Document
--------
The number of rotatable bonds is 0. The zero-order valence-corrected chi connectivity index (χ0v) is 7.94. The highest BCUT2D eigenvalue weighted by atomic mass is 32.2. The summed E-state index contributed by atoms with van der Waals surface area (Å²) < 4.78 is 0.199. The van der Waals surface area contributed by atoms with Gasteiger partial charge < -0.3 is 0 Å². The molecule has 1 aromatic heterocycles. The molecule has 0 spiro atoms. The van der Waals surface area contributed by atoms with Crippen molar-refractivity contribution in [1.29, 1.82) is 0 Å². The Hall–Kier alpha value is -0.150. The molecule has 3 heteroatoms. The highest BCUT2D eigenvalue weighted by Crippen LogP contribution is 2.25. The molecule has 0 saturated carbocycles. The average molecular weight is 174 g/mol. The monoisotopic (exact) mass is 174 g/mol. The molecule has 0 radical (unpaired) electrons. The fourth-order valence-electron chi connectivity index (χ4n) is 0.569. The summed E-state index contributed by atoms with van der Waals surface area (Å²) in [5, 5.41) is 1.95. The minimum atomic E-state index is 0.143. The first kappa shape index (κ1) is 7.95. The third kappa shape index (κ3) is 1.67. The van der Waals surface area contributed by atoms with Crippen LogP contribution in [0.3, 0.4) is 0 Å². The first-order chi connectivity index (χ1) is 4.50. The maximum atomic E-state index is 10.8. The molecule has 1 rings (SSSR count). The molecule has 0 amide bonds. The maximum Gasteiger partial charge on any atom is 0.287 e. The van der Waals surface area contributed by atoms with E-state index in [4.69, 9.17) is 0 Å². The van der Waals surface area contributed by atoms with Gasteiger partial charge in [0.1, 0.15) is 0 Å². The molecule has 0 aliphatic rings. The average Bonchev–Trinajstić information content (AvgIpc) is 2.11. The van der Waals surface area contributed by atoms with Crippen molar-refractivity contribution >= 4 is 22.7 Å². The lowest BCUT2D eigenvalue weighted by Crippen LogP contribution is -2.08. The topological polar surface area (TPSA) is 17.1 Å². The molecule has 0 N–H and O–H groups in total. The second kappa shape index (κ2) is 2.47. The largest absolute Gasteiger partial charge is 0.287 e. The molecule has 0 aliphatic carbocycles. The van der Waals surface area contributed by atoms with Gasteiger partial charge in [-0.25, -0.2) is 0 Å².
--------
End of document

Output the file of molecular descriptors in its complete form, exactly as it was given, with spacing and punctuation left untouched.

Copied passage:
The number of rotatable bonds is 0. The zero-order valence-corrected chi connectivity index (χ0v) is 7.94. The highest BCUT2D eigenvalue weighted by atomic mass is 32.2. The summed E-state index contributed by atoms with van der Waals surface area (Å²) < 4.78 is 0.199. The van der Waals surface area contributed by atoms with Gasteiger partial charge < -0.3 is 0 Å². The molecule has 1 aromatic heterocycles. The molecule has 0 spiro atoms. The van der Waals surface area contributed by atoms with Crippen molar-refractivity contribution in [1.29, 1.82) is 0 Å². The Hall–Kier alpha value is -0.150. The molecule has 3 heteroatoms. The highest BCUT2D eigenvalue weighted by Crippen LogP contribution is 2.25. The molecule has 0 saturated carbocycles. The average molecular weight is 174 g/mol. The monoisotopic (exact) mass is 174 g/mol. The molecule has 0 radical (unpaired) electrons. The fourth-order valence-electron chi connectivity index (χ4n) is 0.569. The summed E-state index contributed by atoms with van der Waals surface area (Å²) in [5, 5.41) is 1.95. The minimum atomic E-state index is 0.143. The first kappa shape index (κ1) is 7.95. The third kappa shape index (κ3) is 1.67. The van der Waals surface area contributed by atoms with Crippen LogP contribution in [0.3, 0.4) is 0 Å². The first-order chi connectivity index (χ1) is 4.50. The maximum atomic E-state index is 10.8. The molecule has 1 rings (SSSR count). The molecule has 0 amide bonds. The maximum Gasteiger partial charge on any atom is 0.287 e. The van der Waals surface area contributed by atoms with E-state index in [4.69, 9.17) is 0 Å². The van der Waals surface area contributed by atoms with Gasteiger partial charge in [0.1, 0.15) is 0 Å². The molecule has 0 aliphatic rings. The average Bonchev–Trinajstić information content (AvgIpc) is 2.11. The van der Waals surface area contributed by atoms with Crippen molar-refractivity contribution >= 4 is 22.7 Å². The lowest BCUT2D eigenvalue weighted by Crippen LogP contribution is -2.08. The topological polar surface area (TPSA) is 17.1 Å². The molecule has 0 N–H and O–H groups in total. The second kappa shape index (κ2) is 2.47. The largest absolute Gasteiger partial charge is 0.287 e. The molecule has 0 aliphatic carbocycles. The van der Waals surface area contributed by atoms with Gasteiger partial charge in [-0.25, -0.2) is 0 Å².